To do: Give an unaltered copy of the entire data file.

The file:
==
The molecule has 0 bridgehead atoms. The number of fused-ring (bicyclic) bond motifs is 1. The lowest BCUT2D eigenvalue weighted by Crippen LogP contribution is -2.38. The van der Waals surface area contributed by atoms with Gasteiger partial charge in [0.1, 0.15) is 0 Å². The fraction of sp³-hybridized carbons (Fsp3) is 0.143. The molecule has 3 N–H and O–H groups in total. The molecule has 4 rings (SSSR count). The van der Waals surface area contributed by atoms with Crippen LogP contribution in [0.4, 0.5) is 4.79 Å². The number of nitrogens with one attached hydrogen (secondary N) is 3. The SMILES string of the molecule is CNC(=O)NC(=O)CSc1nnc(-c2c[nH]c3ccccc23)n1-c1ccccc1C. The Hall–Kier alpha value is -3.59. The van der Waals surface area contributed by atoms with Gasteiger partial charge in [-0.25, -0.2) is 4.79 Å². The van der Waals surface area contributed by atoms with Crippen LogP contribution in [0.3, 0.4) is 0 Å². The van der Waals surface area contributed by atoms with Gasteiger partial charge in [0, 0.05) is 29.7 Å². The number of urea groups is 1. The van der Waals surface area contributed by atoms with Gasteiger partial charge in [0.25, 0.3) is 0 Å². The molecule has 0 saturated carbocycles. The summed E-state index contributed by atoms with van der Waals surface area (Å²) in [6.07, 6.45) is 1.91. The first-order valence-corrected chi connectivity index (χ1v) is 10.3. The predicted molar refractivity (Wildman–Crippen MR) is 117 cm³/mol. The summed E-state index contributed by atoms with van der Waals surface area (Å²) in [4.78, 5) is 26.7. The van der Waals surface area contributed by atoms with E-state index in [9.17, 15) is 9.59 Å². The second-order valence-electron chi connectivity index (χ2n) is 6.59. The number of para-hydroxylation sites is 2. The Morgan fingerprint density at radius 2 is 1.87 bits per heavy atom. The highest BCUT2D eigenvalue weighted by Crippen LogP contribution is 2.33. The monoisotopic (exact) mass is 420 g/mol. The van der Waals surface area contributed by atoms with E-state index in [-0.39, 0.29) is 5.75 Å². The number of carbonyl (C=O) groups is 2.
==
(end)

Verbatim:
The molecule has 0 bridgehead atoms. The number of fused-ring (bicyclic) bond motifs is 1. The lowest BCUT2D eigenvalue weighted by Crippen LogP contribution is -2.38. The van der Waals surface area contributed by atoms with Gasteiger partial charge in [0.1, 0.15) is 0 Å². The fraction of sp³-hybridized carbons (Fsp3) is 0.143. The molecule has 3 N–H and O–H groups in total. The molecule has 4 rings (SSSR count). The van der Waals surface area contributed by atoms with Crippen LogP contribution in [0.4, 0.5) is 4.79 Å². The number of nitrogens with one attached hydrogen (secondary N) is 3. The SMILES string of the molecule is CNC(=O)NC(=O)CSc1nnc(-c2c[nH]c3ccccc23)n1-c1ccccc1C. The Hall–Kier alpha value is -3.59. The van der Waals surface area contributed by atoms with Gasteiger partial charge in [-0.25, -0.2) is 4.79 Å². The van der Waals surface area contributed by atoms with Crippen LogP contribution in [0.3, 0.4) is 0 Å². The van der Waals surface area contributed by atoms with Gasteiger partial charge in [0, 0.05) is 29.7 Å². The number of urea groups is 1. The van der Waals surface area contributed by atoms with Gasteiger partial charge in [0.25, 0.3) is 0 Å². The molecule has 0 saturated carbocycles. The summed E-state index contributed by atoms with van der Waals surface area (Å²) in [6.07, 6.45) is 1.91. The first-order valence-corrected chi connectivity index (χ1v) is 10.3. The predicted molar refractivity (Wildman–Crippen MR) is 117 cm³/mol. The summed E-state index contributed by atoms with van der Waals surface area (Å²) in [4.78, 5) is 26.7. The van der Waals surface area contributed by atoms with E-state index in [9.17, 15) is 9.59 Å². The second-order valence-electron chi connectivity index (χ2n) is 6.59. The number of para-hydroxylation sites is 2. The Morgan fingerprint density at radius 2 is 1.87 bits per heavy atom. The highest BCUT2D eigenvalue weighted by Crippen LogP contribution is 2.33. The monoisotopic (exact) mass is 420 g/mol. The van der Waals surface area contributed by atoms with E-state index in [-0.39, 0.29) is 5.75 Å². The number of carbonyl (C=O) groups is 2.